Pet Project

Written by Megan Wagner Lloyd
Illustrated by Michelle Mee Nutter

Maggie is feeling lonely. Her parents are preoccupied with the imminent arrival of a new baby, and her younger twin brothers have each other. She yearns for a puppy. While she’s finally allowed to choose one on her 10th birthday, her dream is shattered when she breaks out in hives and learns she has severe allergies.

One of the things I love about this graphic novel is the way it tackles an emotion we all experience: disappointment. Maggie is utterly devastated when she realizes her allergies have ruined her chances of ever owning anything with fur or feathers, but she keeps positive and tries to come up with another kind of pet. How about a fish? (She gets one and it dies within days.) A lizard? (Her brothers bond with it first.)

She does some research. Snake? Likes to eat mice. Frog? No touching or handling. Turtle? Hibernates for several months a year. Tortoise? Lives “for decades”! Her parents “can’t commit.” Hermit crab: The name says it all. Hedgehog: Illegal. Tarantula? OK, never mind.

Then Maggie’s next-door neighbor and best friend, Claire, gets a puppy. Cue raging jealousy.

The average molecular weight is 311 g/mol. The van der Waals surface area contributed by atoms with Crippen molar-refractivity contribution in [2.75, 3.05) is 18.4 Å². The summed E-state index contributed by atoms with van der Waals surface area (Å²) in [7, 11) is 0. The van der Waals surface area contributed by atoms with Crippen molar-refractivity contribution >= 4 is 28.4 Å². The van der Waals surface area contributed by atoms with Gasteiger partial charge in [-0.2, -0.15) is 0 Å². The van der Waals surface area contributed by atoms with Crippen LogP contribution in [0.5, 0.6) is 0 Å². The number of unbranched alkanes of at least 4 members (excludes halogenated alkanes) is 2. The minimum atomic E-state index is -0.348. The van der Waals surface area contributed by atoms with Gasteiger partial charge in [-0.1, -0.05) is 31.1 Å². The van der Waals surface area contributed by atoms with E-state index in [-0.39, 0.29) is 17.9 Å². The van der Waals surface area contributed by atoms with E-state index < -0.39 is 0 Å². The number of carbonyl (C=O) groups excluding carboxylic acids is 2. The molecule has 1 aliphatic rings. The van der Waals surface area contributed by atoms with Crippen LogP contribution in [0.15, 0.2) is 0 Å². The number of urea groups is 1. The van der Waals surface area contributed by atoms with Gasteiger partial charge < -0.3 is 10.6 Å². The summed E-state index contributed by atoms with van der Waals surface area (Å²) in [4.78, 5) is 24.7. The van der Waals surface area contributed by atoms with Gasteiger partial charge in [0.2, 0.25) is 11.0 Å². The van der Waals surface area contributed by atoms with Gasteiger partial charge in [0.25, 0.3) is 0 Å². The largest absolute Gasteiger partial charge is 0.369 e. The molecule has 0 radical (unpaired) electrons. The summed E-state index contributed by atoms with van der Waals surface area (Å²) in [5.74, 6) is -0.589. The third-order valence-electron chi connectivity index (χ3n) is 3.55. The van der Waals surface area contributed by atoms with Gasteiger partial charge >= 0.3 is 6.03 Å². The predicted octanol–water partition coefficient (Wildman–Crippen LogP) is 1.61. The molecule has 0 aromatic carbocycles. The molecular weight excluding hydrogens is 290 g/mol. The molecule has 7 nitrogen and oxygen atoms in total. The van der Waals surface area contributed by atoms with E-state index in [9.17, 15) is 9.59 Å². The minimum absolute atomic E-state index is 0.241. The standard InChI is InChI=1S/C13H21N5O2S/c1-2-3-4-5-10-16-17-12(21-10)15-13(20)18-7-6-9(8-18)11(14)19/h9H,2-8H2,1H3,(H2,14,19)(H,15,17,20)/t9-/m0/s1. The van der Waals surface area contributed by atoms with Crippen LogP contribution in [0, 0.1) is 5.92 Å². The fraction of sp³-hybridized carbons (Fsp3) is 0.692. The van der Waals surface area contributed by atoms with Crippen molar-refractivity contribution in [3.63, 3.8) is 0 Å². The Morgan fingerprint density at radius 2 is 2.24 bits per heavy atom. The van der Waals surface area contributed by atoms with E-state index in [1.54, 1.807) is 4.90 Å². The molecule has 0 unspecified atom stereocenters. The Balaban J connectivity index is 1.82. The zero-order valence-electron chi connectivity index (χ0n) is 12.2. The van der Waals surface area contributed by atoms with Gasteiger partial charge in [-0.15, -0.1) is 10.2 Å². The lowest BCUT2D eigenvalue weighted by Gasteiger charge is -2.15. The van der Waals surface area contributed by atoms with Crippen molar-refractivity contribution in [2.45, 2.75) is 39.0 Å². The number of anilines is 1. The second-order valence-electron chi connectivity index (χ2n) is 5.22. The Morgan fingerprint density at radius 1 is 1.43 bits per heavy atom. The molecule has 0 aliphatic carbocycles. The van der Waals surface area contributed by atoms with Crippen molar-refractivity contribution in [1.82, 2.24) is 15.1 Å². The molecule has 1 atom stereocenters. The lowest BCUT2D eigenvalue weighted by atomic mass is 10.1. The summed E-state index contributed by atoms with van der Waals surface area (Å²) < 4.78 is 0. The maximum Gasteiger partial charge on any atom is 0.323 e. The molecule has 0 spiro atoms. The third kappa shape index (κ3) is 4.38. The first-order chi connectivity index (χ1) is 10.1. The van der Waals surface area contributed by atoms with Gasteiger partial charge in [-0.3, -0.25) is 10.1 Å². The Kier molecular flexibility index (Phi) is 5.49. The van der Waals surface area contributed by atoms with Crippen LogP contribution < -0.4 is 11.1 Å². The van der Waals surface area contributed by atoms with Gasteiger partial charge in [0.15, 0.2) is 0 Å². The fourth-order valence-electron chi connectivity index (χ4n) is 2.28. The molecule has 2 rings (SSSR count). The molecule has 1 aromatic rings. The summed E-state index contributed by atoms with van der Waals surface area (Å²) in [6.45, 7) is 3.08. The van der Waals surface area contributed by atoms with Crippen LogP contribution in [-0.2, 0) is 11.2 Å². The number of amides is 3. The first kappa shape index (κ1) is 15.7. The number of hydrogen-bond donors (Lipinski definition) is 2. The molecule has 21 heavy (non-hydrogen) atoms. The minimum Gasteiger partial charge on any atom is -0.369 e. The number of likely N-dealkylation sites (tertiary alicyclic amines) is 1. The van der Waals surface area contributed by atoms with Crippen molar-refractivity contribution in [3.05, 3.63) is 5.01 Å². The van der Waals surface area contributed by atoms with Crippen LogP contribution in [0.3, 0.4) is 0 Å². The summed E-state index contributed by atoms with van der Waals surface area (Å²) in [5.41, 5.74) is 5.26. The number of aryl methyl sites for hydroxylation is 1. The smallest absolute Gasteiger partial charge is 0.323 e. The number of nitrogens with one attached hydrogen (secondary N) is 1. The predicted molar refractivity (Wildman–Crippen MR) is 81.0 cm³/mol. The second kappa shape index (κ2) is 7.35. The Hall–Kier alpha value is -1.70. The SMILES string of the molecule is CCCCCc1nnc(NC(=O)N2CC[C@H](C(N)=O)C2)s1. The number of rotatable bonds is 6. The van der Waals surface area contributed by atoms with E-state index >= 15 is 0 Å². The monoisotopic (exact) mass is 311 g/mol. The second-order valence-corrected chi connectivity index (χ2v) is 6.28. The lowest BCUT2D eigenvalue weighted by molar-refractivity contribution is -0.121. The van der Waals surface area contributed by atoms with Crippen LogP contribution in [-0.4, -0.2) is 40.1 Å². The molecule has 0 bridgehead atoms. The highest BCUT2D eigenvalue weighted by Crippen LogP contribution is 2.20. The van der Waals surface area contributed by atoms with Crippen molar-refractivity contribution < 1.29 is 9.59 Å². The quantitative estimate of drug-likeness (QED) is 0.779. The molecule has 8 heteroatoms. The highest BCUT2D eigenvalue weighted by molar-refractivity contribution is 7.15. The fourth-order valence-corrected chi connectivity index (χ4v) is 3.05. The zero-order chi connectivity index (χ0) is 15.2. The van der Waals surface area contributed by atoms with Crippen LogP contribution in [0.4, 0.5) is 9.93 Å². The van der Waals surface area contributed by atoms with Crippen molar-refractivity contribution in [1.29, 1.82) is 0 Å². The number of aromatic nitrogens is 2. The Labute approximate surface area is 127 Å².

My 10-year-old self can completely relate. When I was 10 I, too, lived next door to my best friend, and we were both crazy about horses. I’m not really sure why. I had never been near a horse and they slightly terrified me. We both begged our parents for riding lessons. Her parents said yes and mine said no. (My mum and dad correctly suspected that my sudden interest in all things equine was a passing fancy.) The jealousy I felt when I saw my friend head off to the stables was agonizing.

In “Allergic,” the illustrator Michelle Mee Nutter brilliantly captures Maggie’s tortured emotions as she watches Claire interact with the one thing she herself really wants.

These feelings are painful.

Another wonderful thing about this novel is that it shows how an allergy is diagnosed and treated. Megan Wagner Lloyd’s own experiences with allergies inspired her to write the book, and I can see it being a huge help for young readers who, like Maggie, are going through skin-prick tests and allergy shots.

A character I particularly like is Sebastian, a boy at school who becomes Maggie’s confidant when he reveals his allergy to eggs. He has had some scary allergic reactions and provides insight into how it feels to carry an EpiPen around all the time.

Sebastian is wise beyond his years. He has learned to accept that there are just some things he cannot do — unlike Maggie, who has smuggled a pet mouse into her bedroom.

This is her final attempt at owning a furry friend. The plan backfires when she tries to hide the fact that she’s having an allergic reaction, and the mouse — yes, it’s true — unexpectedly multiplies. Maggie’s secret is eventually exposed by her “traitor” younger brothers, who she discovers, in a touching scene, love her more than she has realized.

There’s a lot packed into this graphic novel beyond the allergy story line: how family dynamics change with a new baby’s arrival, how kids struggle to fit in and find friends. But while it addresses serious issues and emotions, “Allergic,” unlike hives and sneezing, is mostly madcap fun.

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